Shawna Mann

Grove Sun

GROVE – Some people have a talent, a talent that can take them to one of the biggest competitions in the United States with the chance to walk away with $25,000 and a slew of sponsor incentives.

Local resident Tyler Chubb, 25, traveled to Montgomery, Alabama Thursday to show off his skills in the Buckmasters Top Bow Indoor World Championship. 

Buckmasters is known as one of the most difficult indoor archery tournaments due to the use of randomly programmed pop-up and moving targets.  In order to compete at the world championship, archers must first qualify.  Two rounds of qualifications are held and then the top 48 will compete.

In March, Tyler made the 14-hour trip to Alabama with the hopes of qualifying against 48 other archers from around the nation.  Coming out on top, he placed fifth out of his group of 24.

This will be Tyler’s second year attending Buckmasters, last year he qualified 22nd and finished 29th out of the top 48 shooters in the world. 

Tyler began shooting his bow with the help of his dad at the age of six.  Rob Chubb, who has been shooting for over 36 years, says Tyler is the best shot he’s ever seen.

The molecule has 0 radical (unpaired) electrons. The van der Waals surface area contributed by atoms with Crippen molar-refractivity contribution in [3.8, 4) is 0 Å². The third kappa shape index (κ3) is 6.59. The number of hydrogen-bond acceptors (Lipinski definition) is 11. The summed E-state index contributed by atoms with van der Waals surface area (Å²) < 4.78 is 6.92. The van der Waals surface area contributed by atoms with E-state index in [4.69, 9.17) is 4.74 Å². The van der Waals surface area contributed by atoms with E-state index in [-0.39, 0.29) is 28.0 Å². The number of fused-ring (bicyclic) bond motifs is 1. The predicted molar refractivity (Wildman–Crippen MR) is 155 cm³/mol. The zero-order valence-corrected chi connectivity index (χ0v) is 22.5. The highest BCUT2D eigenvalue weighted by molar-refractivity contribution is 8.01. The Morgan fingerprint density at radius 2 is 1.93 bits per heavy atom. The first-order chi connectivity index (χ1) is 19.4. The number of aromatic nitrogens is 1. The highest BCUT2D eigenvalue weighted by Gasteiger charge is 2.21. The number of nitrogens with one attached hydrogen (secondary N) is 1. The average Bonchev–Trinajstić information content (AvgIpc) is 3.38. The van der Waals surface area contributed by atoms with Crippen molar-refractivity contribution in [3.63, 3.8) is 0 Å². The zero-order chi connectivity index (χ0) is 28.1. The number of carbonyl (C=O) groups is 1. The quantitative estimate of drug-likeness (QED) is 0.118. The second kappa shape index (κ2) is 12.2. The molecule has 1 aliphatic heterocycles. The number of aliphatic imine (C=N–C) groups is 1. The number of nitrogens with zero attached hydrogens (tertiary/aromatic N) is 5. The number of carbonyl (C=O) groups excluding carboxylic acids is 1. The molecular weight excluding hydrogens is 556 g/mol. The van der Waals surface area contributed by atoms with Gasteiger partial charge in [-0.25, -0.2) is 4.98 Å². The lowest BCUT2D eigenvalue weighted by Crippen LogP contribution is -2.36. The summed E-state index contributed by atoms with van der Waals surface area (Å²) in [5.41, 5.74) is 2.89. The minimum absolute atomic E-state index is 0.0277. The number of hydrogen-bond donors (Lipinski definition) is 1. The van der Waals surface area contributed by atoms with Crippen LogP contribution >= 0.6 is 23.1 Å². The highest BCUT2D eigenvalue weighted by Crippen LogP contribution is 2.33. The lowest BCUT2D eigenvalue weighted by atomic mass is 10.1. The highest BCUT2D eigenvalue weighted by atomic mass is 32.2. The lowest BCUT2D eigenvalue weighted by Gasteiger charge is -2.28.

Over the years it has become a competition between the two to see who could shoot better. Rob credits Tyler’s talent to his love of bows and his love for shooting them.

“I tell everyone that he was born with a gun and bow in his hand instead of a pacifier and bottle,” said Rob.

When Tyler isn’t competing for a nice chunk of change against some of the best in the nation, you can find him at Tempy’s Sporting Goods either practicing or setting up bows for customers.  With an indoor archery range on site Tyler practices shooting 200-300 shots a day.

Although the range only offers a limited range, that doesn’t stop Tyler from fine tuning his talent.  In between customers Tyler sets up and shoots from one side of the store to the other for an amazing 60 yards, nailing his target.

One of the biggest challenges at the event is shooting the moving targets from roughly 55 yards away.

“The targets move three feet a second, said Rob.  You have to get an 18 inch lead on them.”

In order for Tyler to win he must shoot 10 targets per round and each round is a minute and 40 seconds.  Tyler says if he wins he plans to pay off his truck and the new washer and dryer he recently purchased. “I’m just ready to get down there and shoot.  I’ve been practicing so much and it’s getting boring,” said Tyler.

Chubb finished the competition with 389 points, good for second place in his group and seventh place overall among 74 competitors.